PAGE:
Spending Time to Save $$$ or Spending $$$ to Save Time...
By bobp on Jan 31, 2008
Mårten Mickos the CEO of MySQL hit upon a key trend occurring in the web core which is also known as SAAS, web hosting services, the internet cloud, etc. . "Some people spend time to save $$$ and some people spend $$$ to save time." In the open source arena the majority of folks (actually it's a pretty vast majority) are spending the time to save the $$$. 50,000 downloads a day of the most popular open sourced database is an eye opener. That certainly sounds like a vibrant and active community to me! People who help develop, enhance, promote, utilize, advocate, lead, govern, market, plan, discuss, etc. There is power in numbers Are individuals using this database? Yes in the droves. Are companies using the database? Wikipedia, Yahoo, Google, Facebook, SecondLife are using MySQL. Would banks be interested in this technology alternative? That is a good question. Are some enterprise companies experimenting with CentOS today? The answer is "yes." Can you purchase commercial grade support on CentOS? It is probably a barrier for certain application deployments in the enterprise today. Seems like the potential is there... Commercial grade support from a Fortune 500 company can broaden the reach to new customers. A company that generates new technology rather than simply gather and glue technology together in a distro can be an advantage as well as an attraction.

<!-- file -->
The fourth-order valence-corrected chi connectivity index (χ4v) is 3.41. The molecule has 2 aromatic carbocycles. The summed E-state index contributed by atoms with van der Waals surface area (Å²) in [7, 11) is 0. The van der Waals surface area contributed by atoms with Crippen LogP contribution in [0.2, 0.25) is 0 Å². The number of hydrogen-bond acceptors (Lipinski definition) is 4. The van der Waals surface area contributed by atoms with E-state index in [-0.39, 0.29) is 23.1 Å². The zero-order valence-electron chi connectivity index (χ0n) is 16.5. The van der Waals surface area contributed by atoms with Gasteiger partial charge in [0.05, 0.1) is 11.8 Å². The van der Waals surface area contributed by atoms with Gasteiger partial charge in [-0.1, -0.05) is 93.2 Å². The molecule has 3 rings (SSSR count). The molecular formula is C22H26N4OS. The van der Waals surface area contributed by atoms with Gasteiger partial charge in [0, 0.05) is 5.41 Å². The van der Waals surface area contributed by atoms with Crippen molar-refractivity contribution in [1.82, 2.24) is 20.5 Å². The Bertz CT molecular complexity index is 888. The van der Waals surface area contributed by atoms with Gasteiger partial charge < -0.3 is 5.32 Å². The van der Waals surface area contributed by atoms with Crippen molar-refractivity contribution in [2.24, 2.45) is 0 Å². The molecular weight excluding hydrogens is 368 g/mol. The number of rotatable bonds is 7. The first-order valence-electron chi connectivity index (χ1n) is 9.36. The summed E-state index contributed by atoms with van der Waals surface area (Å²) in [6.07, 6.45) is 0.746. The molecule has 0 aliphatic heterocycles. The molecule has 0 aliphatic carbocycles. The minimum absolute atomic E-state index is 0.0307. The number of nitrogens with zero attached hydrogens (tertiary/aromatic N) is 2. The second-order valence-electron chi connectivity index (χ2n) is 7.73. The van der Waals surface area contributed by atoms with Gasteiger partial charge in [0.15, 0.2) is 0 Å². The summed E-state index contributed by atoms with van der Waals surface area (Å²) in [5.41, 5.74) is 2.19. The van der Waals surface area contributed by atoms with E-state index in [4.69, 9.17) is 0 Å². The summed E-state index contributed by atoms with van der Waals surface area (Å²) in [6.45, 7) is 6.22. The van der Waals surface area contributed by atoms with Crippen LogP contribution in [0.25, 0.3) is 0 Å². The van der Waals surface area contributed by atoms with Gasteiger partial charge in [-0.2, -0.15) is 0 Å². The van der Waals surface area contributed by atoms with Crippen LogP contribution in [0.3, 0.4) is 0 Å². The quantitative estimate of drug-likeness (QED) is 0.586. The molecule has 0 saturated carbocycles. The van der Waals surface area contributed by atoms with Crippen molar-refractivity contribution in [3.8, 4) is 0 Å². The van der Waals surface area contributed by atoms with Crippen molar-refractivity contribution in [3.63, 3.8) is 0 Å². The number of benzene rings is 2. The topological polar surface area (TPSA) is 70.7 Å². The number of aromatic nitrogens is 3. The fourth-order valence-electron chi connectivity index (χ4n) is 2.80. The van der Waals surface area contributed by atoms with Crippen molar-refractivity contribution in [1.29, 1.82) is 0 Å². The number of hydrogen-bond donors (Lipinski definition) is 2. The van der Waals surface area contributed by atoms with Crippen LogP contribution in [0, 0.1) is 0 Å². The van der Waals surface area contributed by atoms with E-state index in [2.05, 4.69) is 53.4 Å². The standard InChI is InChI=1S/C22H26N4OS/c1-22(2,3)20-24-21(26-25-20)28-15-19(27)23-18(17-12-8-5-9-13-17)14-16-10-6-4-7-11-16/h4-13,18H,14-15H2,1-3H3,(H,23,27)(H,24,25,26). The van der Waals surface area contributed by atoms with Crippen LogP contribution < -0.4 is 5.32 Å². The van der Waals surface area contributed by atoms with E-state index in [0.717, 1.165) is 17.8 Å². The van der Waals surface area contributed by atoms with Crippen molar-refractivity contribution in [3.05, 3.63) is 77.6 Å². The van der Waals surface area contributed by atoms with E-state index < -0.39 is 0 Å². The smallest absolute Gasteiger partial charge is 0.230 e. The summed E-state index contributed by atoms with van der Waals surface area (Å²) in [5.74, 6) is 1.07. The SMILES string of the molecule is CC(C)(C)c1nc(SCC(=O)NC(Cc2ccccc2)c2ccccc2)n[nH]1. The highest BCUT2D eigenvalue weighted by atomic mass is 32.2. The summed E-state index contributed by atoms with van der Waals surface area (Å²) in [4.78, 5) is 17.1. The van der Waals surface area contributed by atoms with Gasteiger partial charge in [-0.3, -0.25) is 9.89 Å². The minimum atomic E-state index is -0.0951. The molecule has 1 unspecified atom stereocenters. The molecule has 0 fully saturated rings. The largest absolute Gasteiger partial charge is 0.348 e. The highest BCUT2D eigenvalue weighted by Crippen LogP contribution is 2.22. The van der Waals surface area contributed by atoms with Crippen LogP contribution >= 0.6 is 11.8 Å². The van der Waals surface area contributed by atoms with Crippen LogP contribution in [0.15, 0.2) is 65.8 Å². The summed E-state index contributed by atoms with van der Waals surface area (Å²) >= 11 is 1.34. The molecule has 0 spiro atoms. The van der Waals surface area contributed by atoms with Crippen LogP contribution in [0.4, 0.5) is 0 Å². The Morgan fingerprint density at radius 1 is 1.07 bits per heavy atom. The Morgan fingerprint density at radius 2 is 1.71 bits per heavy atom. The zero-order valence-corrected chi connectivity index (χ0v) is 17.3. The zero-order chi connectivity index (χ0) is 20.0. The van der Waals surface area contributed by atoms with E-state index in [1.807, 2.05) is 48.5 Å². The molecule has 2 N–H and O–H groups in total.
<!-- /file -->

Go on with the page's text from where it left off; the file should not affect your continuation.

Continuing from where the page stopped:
Does an open source business model want to shift enterprise customers from spending the time to spending the $$$. Of course. When those customers are ready to do so on their terms because it is a business decision. Think of "free" but drop the letter 'r' (for me it's easy since I'm from Boston) and you have "fee" for commercial grade deployment-- which typically means support, various service offerings and SLAs. If you become "the" largest open source company in the world you drive for new and repeat customers via opportunities not by mouse traps. Opportunities are generated by downloads, partners, OEMs and direct sales. While the MySQL acquisition is subject to closing and regulation approvals it is clearly a move that complements nicely an existing software business that is growing.
How much data is currently being stored via this relational database? I imagine it is many tables of stored data and many more tables of the relations between those tables of stored data. Can MySQL help drive synergies with storage products and other offerings?
A big yes.
This is making too much sense.